Large-scale coordination in nature relies on the effective flow of information through a group. Understanding this flow is essential to implementing similar behaviors in artificial groups such as teams of robots, especially if communication is limited to an individual’s closest neighbors as in nature. While observational studies of the spatial position of leaders, or initiators, of a decision in natural systems have been made, there has been a lack of studies specifically investigating the effects of position in more depth. In the work presented here, our simulations predict that centrally located individuals are more successful initiators than those on the periphery when communication is local. However, since there are many examples in natural systems of individuals located on the periphery successfully initiating, we incorporate the concept of temperament traits to modulate the decision-making process and improve initiation success in three different types of group behavior. Simulations predict that the addition of temperament traits do increase the probability of success for individuals on the periphery, although central individuals are still far more successful initiators. These results can be used to develop artificial systems in which tasks are completed by initiations from individuals on the periphery of the group.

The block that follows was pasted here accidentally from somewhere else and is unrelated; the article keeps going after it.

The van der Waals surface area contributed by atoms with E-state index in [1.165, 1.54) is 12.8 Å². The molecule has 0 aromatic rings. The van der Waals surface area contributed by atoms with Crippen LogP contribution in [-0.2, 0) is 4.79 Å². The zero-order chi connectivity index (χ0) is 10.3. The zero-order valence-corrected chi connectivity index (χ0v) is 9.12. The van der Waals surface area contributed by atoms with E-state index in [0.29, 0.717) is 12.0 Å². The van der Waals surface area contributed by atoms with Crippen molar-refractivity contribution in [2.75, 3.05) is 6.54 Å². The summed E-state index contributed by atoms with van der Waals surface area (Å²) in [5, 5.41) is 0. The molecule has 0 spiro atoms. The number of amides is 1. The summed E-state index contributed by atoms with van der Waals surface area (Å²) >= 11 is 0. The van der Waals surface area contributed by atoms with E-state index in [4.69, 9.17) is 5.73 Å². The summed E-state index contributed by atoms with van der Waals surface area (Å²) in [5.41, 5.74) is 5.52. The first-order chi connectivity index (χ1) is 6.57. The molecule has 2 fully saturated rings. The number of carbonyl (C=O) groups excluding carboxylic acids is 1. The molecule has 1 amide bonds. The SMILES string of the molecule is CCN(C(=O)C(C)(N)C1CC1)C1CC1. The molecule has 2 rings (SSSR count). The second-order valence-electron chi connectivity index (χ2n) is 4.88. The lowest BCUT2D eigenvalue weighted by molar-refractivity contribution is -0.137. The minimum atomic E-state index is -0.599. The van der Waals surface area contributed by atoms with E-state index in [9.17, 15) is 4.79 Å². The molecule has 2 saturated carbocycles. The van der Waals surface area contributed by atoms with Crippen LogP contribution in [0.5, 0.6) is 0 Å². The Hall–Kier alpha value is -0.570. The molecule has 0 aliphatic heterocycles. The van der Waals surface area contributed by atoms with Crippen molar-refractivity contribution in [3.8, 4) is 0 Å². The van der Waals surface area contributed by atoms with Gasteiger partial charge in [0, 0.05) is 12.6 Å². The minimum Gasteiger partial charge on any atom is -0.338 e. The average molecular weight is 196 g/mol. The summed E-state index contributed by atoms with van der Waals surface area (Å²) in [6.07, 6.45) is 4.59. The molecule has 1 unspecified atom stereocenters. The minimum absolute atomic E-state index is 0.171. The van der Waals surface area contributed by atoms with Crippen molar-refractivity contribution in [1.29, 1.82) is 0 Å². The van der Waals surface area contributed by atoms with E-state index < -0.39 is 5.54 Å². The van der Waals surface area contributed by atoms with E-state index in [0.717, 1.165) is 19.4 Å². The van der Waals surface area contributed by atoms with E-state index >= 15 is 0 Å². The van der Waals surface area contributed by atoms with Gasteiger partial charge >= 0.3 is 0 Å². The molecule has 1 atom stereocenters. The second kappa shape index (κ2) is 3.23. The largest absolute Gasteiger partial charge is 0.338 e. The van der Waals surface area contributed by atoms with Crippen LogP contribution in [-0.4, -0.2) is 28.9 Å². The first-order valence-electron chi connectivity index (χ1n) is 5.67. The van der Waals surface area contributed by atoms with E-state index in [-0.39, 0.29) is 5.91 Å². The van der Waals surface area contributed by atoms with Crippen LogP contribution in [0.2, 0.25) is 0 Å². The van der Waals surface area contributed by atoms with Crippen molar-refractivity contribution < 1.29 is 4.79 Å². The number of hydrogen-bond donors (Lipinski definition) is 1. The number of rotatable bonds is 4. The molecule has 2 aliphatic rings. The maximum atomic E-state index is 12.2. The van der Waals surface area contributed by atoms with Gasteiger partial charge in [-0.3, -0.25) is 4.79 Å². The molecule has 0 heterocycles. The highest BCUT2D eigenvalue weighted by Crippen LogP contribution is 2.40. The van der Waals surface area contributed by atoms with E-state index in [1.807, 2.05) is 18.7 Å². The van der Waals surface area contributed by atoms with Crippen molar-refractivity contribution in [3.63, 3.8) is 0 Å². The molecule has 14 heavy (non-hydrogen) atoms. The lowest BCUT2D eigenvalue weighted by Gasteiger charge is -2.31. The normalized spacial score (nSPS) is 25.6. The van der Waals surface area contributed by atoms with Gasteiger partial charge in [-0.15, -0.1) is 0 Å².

This content is only available as a PDF.
This is an open-access article distributed under the terms of the Creative Commons Attribution License, which permits unrestricted use, distribution, and reproduction in any medium, provided the original work is properly cited.